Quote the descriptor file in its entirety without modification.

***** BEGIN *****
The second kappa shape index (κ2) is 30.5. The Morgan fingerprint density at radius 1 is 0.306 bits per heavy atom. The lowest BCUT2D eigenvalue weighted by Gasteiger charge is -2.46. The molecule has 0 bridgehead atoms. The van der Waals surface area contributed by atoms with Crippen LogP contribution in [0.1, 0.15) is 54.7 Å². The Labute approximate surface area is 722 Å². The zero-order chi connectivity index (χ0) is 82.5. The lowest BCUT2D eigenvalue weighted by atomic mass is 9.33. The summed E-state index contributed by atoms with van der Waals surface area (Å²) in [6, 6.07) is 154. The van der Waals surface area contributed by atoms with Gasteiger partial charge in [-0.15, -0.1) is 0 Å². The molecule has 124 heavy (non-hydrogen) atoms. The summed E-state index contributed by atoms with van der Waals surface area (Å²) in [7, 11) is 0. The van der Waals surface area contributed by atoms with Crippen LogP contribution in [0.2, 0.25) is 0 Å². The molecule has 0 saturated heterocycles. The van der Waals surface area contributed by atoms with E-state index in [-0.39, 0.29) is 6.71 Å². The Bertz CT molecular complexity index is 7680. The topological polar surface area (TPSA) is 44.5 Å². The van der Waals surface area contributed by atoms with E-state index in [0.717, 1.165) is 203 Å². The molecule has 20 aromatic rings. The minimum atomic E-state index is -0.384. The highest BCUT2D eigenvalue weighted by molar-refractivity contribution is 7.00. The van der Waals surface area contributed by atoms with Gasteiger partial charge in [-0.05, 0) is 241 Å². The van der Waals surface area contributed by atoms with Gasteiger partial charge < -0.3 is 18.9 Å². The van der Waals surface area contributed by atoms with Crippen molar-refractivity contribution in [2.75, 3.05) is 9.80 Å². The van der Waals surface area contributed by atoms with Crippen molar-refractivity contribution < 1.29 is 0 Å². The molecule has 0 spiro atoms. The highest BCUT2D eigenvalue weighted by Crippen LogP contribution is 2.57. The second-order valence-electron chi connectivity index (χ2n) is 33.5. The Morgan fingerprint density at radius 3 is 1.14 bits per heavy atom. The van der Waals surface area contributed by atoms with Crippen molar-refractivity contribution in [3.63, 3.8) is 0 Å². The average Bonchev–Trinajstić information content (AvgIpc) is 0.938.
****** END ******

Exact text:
The second kappa shape index (κ2) is 30.5. The Morgan fingerprint density at radius 1 is 0.306 bits per heavy atom. The lowest BCUT2D eigenvalue weighted by Gasteiger charge is -2.46. The molecule has 0 bridgehead atoms. The van der Waals surface area contributed by atoms with Crippen LogP contribution in [0.1, 0.15) is 54.7 Å². The Labute approximate surface area is 722 Å². The zero-order chi connectivity index (χ0) is 82.5. The lowest BCUT2D eigenvalue weighted by atomic mass is 9.33. The summed E-state index contributed by atoms with van der Waals surface area (Å²) in [6, 6.07) is 154. The van der Waals surface area contributed by atoms with Gasteiger partial charge in [-0.15, -0.1) is 0 Å². The molecule has 124 heavy (non-hydrogen) atoms. The summed E-state index contributed by atoms with van der Waals surface area (Å²) in [7, 11) is 0. The van der Waals surface area contributed by atoms with Crippen LogP contribution in [0.2, 0.25) is 0 Å². The molecule has 0 saturated heterocycles. The van der Waals surface area contributed by atoms with E-state index in [-0.39, 0.29) is 6.71 Å². The Bertz CT molecular complexity index is 7680. The topological polar surface area (TPSA) is 44.5 Å². The van der Waals surface area contributed by atoms with E-state index in [0.717, 1.165) is 203 Å². The molecule has 20 aromatic rings. The minimum atomic E-state index is -0.384. The highest BCUT2D eigenvalue weighted by molar-refractivity contribution is 7.00. The van der Waals surface area contributed by atoms with Gasteiger partial charge in [-0.05, 0) is 241 Å². The van der Waals surface area contributed by atoms with Gasteiger partial charge < -0.3 is 18.9 Å². The van der Waals surface area contributed by atoms with Crippen molar-refractivity contribution in [2.75, 3.05) is 9.80 Å². The van der Waals surface area contributed by atoms with Crippen molar-refractivity contribution < 1.29 is 0 Å². The molecule has 0 spiro atoms. The highest BCUT2D eigenvalue weighted by Crippen LogP contribution is 2.57. The second-order valence-electron chi connectivity index (χ2n) is 33.5. The Morgan fingerprint density at radius 3 is 1.14 bits per heavy atom. The van der Waals surface area contributed by atoms with Crippen molar-refractivity contribution in [3.63, 3.8) is 0 Å². The average Bonchev–Trinajstić information content (AvgIpc) is 0.938.